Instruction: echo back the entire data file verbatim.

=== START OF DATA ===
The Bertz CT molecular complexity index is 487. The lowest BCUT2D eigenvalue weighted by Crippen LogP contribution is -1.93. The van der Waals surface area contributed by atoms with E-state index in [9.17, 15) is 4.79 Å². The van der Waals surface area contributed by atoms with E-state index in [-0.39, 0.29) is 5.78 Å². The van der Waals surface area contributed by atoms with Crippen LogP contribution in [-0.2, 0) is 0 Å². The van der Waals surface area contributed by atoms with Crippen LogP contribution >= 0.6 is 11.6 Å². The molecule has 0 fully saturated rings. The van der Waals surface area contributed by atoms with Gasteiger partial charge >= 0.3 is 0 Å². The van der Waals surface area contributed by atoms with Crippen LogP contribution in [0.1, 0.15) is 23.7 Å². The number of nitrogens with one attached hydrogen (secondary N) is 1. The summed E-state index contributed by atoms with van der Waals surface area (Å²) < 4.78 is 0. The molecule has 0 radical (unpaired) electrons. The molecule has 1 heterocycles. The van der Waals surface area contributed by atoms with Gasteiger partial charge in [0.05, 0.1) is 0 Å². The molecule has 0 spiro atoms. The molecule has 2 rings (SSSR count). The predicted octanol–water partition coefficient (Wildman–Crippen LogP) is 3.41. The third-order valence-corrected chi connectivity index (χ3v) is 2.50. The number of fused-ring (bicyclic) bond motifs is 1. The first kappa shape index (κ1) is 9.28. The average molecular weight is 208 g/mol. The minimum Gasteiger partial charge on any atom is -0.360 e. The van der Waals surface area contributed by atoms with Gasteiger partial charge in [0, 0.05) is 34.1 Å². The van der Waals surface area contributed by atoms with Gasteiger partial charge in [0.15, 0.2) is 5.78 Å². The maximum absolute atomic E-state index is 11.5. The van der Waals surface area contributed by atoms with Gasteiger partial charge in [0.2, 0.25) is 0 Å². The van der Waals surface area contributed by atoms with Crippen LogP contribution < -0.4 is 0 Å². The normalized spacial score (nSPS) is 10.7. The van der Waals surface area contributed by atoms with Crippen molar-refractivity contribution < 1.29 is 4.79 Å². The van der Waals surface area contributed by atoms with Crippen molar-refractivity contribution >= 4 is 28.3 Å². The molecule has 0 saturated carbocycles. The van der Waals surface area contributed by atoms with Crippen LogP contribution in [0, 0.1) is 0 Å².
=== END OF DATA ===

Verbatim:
The Bertz CT molecular complexity index is 487. The lowest BCUT2D eigenvalue weighted by Crippen LogP contribution is -1.93. The van der Waals surface area contributed by atoms with E-state index in [9.17, 15) is 4.79 Å². The van der Waals surface area contributed by atoms with E-state index in [-0.39, 0.29) is 5.78 Å². The van der Waals surface area contributed by atoms with Crippen LogP contribution in [-0.2, 0) is 0 Å². The van der Waals surface area contributed by atoms with Crippen LogP contribution >= 0.6 is 11.6 Å². The molecule has 0 fully saturated rings. The van der Waals surface area contributed by atoms with Gasteiger partial charge >= 0.3 is 0 Å². The van der Waals surface area contributed by atoms with Crippen LogP contribution in [0.1, 0.15) is 23.7 Å². The number of nitrogens with one attached hydrogen (secondary N) is 1. The summed E-state index contributed by atoms with van der Waals surface area (Å²) < 4.78 is 0. The molecule has 0 radical (unpaired) electrons. The molecule has 1 heterocycles. The van der Waals surface area contributed by atoms with Gasteiger partial charge in [0.05, 0.1) is 0 Å². The molecule has 0 spiro atoms. The molecule has 2 rings (SSSR count). The predicted octanol–water partition coefficient (Wildman–Crippen LogP) is 3.41. The third-order valence-corrected chi connectivity index (χ3v) is 2.50. The number of fused-ring (bicyclic) bond motifs is 1. The first kappa shape index (κ1) is 9.28. The average molecular weight is 208 g/mol. The minimum Gasteiger partial charge on any atom is -0.360 e. The van der Waals surface area contributed by atoms with Gasteiger partial charge in [0, 0.05) is 34.1 Å². The van der Waals surface area contributed by atoms with Gasteiger partial charge in [0.15, 0.2) is 5.78 Å². The maximum absolute atomic E-state index is 11.5. The van der Waals surface area contributed by atoms with Gasteiger partial charge in [0.2, 0.25) is 0 Å². The van der Waals surface area contributed by atoms with Crippen LogP contribution < -0.4 is 0 Å². The normalized spacial score (nSPS) is 10.7. The van der Waals surface area contributed by atoms with Crippen molar-refractivity contribution < 1.29 is 4.79 Å². The van der Waals surface area contributed by atoms with Crippen molar-refractivity contribution >= 4 is 28.3 Å². The molecule has 0 saturated carbocycles. The van der Waals surface area contributed by atoms with Crippen LogP contribution in [0, 0.1) is 0 Å².